Millet then asked a question. Who gives us evangelicals the right to decide who's a Christian based on their affiliation? Johnson replied that it is a relationship with Jesus. He can't write someone off solely on their affiliation, in fact there are many important doctrines he can agree with Millet on, but he also disagrees with him on many more. He finds it helpful to understand Mormonism as culture and not cult, and there are differences between the institution and the individual. i experienced this with the man sitting next to me, Joe. He was a single man in his 50's who was baptized a Mormon only a week before. He was raised Roman Catholic and eventually decided on joining the Mormons based on how nice the people were, even though he doesn't agree with everything they teach. i wish Johnson could have added that we evangelicals can't even judge within our own ranks who is in and who is out. we don't know other people's hearts, only God does. we can only speak of our own relationship with God and what things His Word indicates as prescriptive and descriptive to a life with Him.

Johnson then asked Millet about the relationship between the early teachings and the current LDS teachings. Millet responded with whether an early teaching meets one of these 4 criteria: is it in the LDS scriptural canon, is it found in the churchs official declarations/proclamations (only 6 in LDS history), is it taught by the 1st presidency and quorum, and is it found in the general hand books or approved curricula. then he examined a few of the famous ones.

Brigham Young's God is Adam; LDS don't believe in apostolic infallibility, and that doctrine died with Young. (sort of like the Roman Catholic exemption for anything said that wasn't pronounced ex cathedra.)
Jesus was conceived by a sexual union between God the Father and Mary; it doesn't meet any of the 4 criteria.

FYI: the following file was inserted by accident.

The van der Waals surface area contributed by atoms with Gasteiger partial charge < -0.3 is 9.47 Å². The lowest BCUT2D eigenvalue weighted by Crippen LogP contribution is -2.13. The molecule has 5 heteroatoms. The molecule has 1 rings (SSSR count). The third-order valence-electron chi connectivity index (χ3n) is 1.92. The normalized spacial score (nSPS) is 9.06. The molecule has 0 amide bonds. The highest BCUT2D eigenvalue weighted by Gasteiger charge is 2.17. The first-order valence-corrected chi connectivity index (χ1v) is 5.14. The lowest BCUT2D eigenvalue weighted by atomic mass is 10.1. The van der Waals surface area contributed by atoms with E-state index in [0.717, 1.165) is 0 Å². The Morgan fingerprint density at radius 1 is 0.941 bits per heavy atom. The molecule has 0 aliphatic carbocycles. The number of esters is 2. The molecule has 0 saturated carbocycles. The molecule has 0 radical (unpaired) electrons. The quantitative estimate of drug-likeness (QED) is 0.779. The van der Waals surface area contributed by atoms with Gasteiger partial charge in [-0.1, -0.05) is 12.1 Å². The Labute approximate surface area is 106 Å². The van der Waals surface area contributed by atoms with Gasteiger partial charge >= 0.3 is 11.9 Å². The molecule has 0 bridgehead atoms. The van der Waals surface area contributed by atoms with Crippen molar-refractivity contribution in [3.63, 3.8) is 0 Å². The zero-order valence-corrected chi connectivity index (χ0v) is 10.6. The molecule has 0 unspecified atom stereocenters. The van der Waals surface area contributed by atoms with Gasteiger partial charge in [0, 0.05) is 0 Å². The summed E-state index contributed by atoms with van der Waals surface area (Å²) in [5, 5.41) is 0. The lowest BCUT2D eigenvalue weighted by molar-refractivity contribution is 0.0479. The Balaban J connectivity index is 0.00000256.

Blood atonement, it was simply revival rhetoric that was never practiced .
God was once a man. Millet acknowledged that God the father is corporeal with flesh and blood. he says there is no way to know what God's prior existence was like. he complains that the LDS are infamous for what they know least about. when he becomes like God he doesn't know if he'll create a world with beings that worship him but he will always worship Jesus and God the Father.

They moved to a question and answer time picking questions from those submitted on 3x5 cards.
Millet responded to the LDS belief in many gods. No, he doesn't belive in them but he doesn't believe in a trinitarian concept either. The 3 persons who are Gods are so united in love that they can be referred to in the singular (which would be called tritheism).

Johnson responded to why he converted. He referred to the relationship appeal but also that he no longer had to try to get into heaven. His 9 year old daughter in a Utah public school handed out a survey to her classmates about how to get to heaven. All the serious responses were along the lines of doing their best. No one responded like her by faith in Jesus. Millet responded that the LDS church teaches the gift of salvation, which implies something that can't be earned but he also recognizes the predominant works theology. Regarding the external works in the new believer manual, Gospel Principles. The church is trying to prevent licentiousness and has a James emphasis.

Millet responded to a query on the brotherhood of Jesus and Lucifer. He quoted Elder Holland who says we were all part of the pre-born existence with Jesus and he was the first born but no one else was God like him.

Millet answered if his doctrines have changed in this dialogue. No.

Millet answered the hypothetical of an LDS convert who died before doing any works. he pointed to the Doctrine and Covenants which rewards the intentions of the heart.

Finally, Millet asked for patience from the evangelicals. He says they have only been around long enough to be halfway to their council of Nicea. This is dishonest, because if they have apostles, then they'll not have need for a council.

Afterwards i stuck around to thank the speakers. i listened to a woman who left a small offshoot of the mormons called the church of Jesus Christ who broke from Smith after his polygamy teaching became public. They recognize the book of Mormon and the Bible only. she still thinks the American Indians are Jews.

Johnson agrees with my both/and view to Temple outreaches, onsite and offsite. and we both agree that the onsite stuff needs to be considerate and not obnoxious. In fact his website describes one on-site approach.

overall, this was excellent. i think Johnson pointed out significant issues and Millet acknowledged some of them and blew smoke at the same time. it was worth the time and i'm glad i went.